At the moment, Hillary Clinton's lead is just shy of her biggest margin since Donald Trump locked up the Republican nomination in early May. She's up by 7.7 points in the RealClearPolitics polling average, down a fraction from the peak of 7.9, which was recorded on Tuesday.

Trump's problem in the polls has been that he can't seem to get out of the low-40s. After the Republican convention, he broke past 45 percent in the polling average for a day or two, but that quickly collapsed. Now he's back down at 40 percent or so. Clinton, for her part, has been above 43 percent in the average every day since May 1. Trump has been above 43 percent for 12 days. The methodology doesn't really matter here: In internet or in live-caller polls, Trump's in the same trough.

The question for his campaign should be, "How do we appeal to new voters?" (Which is a much better question to face than, "How do we explain our candidate's suggestion that 'Second Amendment people' deal with judicial appointments in a Clinton administration?") He spent four days trying to do that at the Republican convention, with the net result that more people said they were less likely to vote for him when it was over.

Clinton's drop from a 7.9-point to a 7.7-point lead is in part a function of a new poll from Bloomberg, showing Clinton with a 6-point national lead. In most cases, that's bad news for the trailing candidate, but after a spate of polls showing Trump down by double-digits, being down by only six is probably somewhat refreshing.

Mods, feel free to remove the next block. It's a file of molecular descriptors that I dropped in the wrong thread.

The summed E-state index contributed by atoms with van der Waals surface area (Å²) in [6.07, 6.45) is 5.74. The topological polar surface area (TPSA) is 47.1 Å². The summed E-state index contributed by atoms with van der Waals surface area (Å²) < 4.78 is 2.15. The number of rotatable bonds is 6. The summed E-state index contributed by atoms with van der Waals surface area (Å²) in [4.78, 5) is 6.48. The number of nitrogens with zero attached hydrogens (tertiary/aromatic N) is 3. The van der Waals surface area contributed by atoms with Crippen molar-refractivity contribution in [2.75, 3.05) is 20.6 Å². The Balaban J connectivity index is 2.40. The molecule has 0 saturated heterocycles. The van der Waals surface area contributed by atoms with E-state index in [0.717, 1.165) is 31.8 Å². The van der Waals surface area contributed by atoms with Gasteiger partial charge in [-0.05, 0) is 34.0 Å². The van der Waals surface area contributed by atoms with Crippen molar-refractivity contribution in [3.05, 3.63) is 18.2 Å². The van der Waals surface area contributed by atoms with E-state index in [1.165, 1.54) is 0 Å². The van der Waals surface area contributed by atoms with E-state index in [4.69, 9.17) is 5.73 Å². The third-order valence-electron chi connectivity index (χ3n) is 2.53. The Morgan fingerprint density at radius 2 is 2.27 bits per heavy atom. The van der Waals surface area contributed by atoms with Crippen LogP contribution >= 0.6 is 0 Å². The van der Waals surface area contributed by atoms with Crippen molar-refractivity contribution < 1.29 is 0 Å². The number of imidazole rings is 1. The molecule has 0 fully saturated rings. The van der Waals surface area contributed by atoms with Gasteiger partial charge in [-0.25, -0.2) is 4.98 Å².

As we've seen with other post-convention polls, there's a split on why people support Clinton or Trump. Clinton backers are more likely to plan to vote for her because they like her as a candidate. Trump backers are more likely to say he has their vote because they don't want Clinton to win. This refrain isn't limited to regular voters, of course. In the victory speech he gave after winning his primary on Tuesday night, House Speaker Paul Ryan skipped over talking about Trump instead reminding listeners that they need to go out and stop Hillary Clinton.

The problem with that is that it suggests Trump himself doesn't have much appeal beyond his core base of support. About four-fifths of the supporters for both Trump and Clinton says they won't change their minds. But Clinton has an edge in the question of enthusiasm, with 62 percent of her backers saying they're very or fairly enthusiastic about her candidacy. Only 55 percent of Trump's backers say the same thing.

This number should be more alarming to Trump, though: Bloomberg asked people if they would consider voting for the other candidate. More than half -- 51 percent -- said that they could never support Donald Trump. That's more than 9-in-10 of those who weren't currently supporting him. By contrast, 44 percent said they could never support Clinton, a little less than 9-in-10 of those who didn’t plan to vote for her.

Clinton's not doing fantastically, mind you, but as long as she continues to lead in the polls, she's not the one that needs to grow her base of support.

Compounding the problem for Trump is that his allies are also less popular than Clinton's. Neither of the two front-runners is very popular, though Clinton is now viewed a bit more favorably than is Trump. But Clinton has some popular friends. Half the country approves of the job President Obama is doing, and he's seen as more popular than not, on net. In Bloomberg's poll, the four most popular people were all Democrats who will campaign for Clinton: Michelle Obama, Bill Clinton, Chelsea Clinton and Tim Kaine (though fewer people know Kaine or Chelsea). Clinton's popularity is about as bad as the Republican Party's; Trump's favorability is stuck between the Republican Party and Vladimir Putin, which seems somehow meaningful.

On top of all of this, Trump isn't really running a campaign, with no TV ads running and no real effort on the ground. Even if his campaign were operating flawlessly and he weren't distracting everyone by making contentious comments, Trump would have a big hill to climb to appeal to a broader group of people.

But it's not clear he's even trying to climb it.